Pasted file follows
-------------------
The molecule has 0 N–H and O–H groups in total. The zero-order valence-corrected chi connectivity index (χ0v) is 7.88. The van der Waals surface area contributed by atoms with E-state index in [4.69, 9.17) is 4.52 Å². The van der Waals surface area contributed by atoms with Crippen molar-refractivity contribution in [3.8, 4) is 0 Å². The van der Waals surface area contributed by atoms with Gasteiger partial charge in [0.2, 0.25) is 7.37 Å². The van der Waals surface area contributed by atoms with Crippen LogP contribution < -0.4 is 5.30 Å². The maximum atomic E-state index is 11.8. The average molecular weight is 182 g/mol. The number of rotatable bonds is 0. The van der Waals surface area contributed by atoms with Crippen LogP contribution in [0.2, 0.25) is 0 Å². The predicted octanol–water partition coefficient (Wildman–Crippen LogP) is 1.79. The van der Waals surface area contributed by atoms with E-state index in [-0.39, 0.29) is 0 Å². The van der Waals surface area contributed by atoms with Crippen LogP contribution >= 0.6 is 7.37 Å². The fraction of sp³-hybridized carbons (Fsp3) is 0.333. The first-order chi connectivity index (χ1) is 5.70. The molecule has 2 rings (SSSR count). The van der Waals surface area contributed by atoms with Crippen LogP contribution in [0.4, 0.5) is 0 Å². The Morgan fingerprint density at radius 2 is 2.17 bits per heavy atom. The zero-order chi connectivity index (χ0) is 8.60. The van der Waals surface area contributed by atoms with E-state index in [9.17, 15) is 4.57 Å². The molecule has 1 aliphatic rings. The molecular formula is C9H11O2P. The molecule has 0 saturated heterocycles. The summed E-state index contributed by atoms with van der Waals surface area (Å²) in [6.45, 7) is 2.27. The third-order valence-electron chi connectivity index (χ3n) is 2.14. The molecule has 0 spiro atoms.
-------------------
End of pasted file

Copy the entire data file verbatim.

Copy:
The molecule has 0 N–H and O–H groups in total. The zero-order valence-corrected chi connectivity index (χ0v) is 7.88. The van der Waals surface area contributed by atoms with E-state index in [4.69, 9.17) is 4.52 Å². The van der Waals surface area contributed by atoms with Crippen molar-refractivity contribution in [3.8, 4) is 0 Å². The van der Waals surface area contributed by atoms with Gasteiger partial charge in [0.2, 0.25) is 7.37 Å². The van der Waals surface area contributed by atoms with Crippen LogP contribution < -0.4 is 5.30 Å². The maximum atomic E-state index is 11.8. The average molecular weight is 182 g/mol. The number of rotatable bonds is 0. The van der Waals surface area contributed by atoms with Crippen LogP contribution in [0.2, 0.25) is 0 Å². The predicted octanol–water partition coefficient (Wildman–Crippen LogP) is 1.79. The van der Waals surface area contributed by atoms with E-state index in [-0.39, 0.29) is 0 Å². The van der Waals surface area contributed by atoms with Crippen LogP contribution >= 0.6 is 7.37 Å². The fraction of sp³-hybridized carbons (Fsp3) is 0.333. The first-order chi connectivity index (χ1) is 5.70. The molecule has 2 rings (SSSR count). The van der Waals surface area contributed by atoms with Crippen LogP contribution in [0.4, 0.5) is 0 Å². The Morgan fingerprint density at radius 2 is 2.17 bits per heavy atom. The zero-order chi connectivity index (χ0) is 8.60. The van der Waals surface area contributed by atoms with E-state index in [9.17, 15) is 4.57 Å². The molecule has 1 aliphatic rings. The molecular formula is C9H11O2P. The molecule has 0 saturated heterocycles. The summed E-state index contributed by atoms with van der Waals surface area (Å²) in [6.45, 7) is 2.27. The third-order valence-electron chi connectivity index (χ3n) is 2.14. The molecule has 0 spiro atoms.